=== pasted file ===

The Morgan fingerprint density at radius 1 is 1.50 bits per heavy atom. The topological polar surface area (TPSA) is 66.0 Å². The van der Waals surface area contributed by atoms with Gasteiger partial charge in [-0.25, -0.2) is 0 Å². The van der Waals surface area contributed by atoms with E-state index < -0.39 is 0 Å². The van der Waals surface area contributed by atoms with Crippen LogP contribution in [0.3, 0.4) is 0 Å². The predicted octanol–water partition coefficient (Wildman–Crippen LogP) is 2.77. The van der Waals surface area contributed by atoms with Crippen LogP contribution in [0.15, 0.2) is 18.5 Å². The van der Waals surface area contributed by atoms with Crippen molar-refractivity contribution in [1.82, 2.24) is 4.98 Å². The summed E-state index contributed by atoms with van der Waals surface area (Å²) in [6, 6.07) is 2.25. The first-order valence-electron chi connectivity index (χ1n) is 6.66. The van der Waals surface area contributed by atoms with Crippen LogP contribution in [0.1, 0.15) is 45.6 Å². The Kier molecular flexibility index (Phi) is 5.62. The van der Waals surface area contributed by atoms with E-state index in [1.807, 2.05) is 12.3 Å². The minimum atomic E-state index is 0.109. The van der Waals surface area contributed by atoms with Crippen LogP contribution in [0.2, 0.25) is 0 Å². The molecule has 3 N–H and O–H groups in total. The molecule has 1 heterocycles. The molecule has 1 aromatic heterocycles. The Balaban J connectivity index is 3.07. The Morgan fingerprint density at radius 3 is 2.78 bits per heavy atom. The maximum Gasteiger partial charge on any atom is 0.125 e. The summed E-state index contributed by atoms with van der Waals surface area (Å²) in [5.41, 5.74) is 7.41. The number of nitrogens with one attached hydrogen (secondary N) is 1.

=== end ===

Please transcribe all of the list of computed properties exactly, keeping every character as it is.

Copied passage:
The Morgan fingerprint density at radius 1 is 1.50 bits per heavy atom. The topological polar surface area (TPSA) is 66.0 Å². The van der Waals surface area contributed by atoms with Gasteiger partial charge in [-0.25, -0.2) is 0 Å². The van der Waals surface area contributed by atoms with E-state index < -0.39 is 0 Å². The van der Waals surface area contributed by atoms with Crippen LogP contribution in [0.3, 0.4) is 0 Å². The predicted octanol–water partition coefficient (Wildman–Crippen LogP) is 2.77. The van der Waals surface area contributed by atoms with Crippen LogP contribution in [0.15, 0.2) is 18.5 Å². The van der Waals surface area contributed by atoms with Crippen molar-refractivity contribution in [1.82, 2.24) is 4.98 Å². The summed E-state index contributed by atoms with van der Waals surface area (Å²) in [6, 6.07) is 2.25. The first-order valence-electron chi connectivity index (χ1n) is 6.66. The van der Waals surface area contributed by atoms with Crippen LogP contribution in [0.1, 0.15) is 45.6 Å². The Kier molecular flexibility index (Phi) is 5.62. The van der Waals surface area contributed by atoms with E-state index in [1.807, 2.05) is 12.3 Å². The minimum atomic E-state index is 0.109. The van der Waals surface area contributed by atoms with Crippen LogP contribution in [0.2, 0.25) is 0 Å². The molecule has 3 N–H and O–H groups in total. The molecule has 1 heterocycles. The molecule has 1 aromatic heterocycles. The Balaban J connectivity index is 3.07. The Morgan fingerprint density at radius 3 is 2.78 bits per heavy atom. The maximum Gasteiger partial charge on any atom is 0.125 e. The summed E-state index contributed by atoms with van der Waals surface area (Å²) in [5.41, 5.74) is 7.41. The number of nitrogens with one attached hydrogen (secondary N) is 1.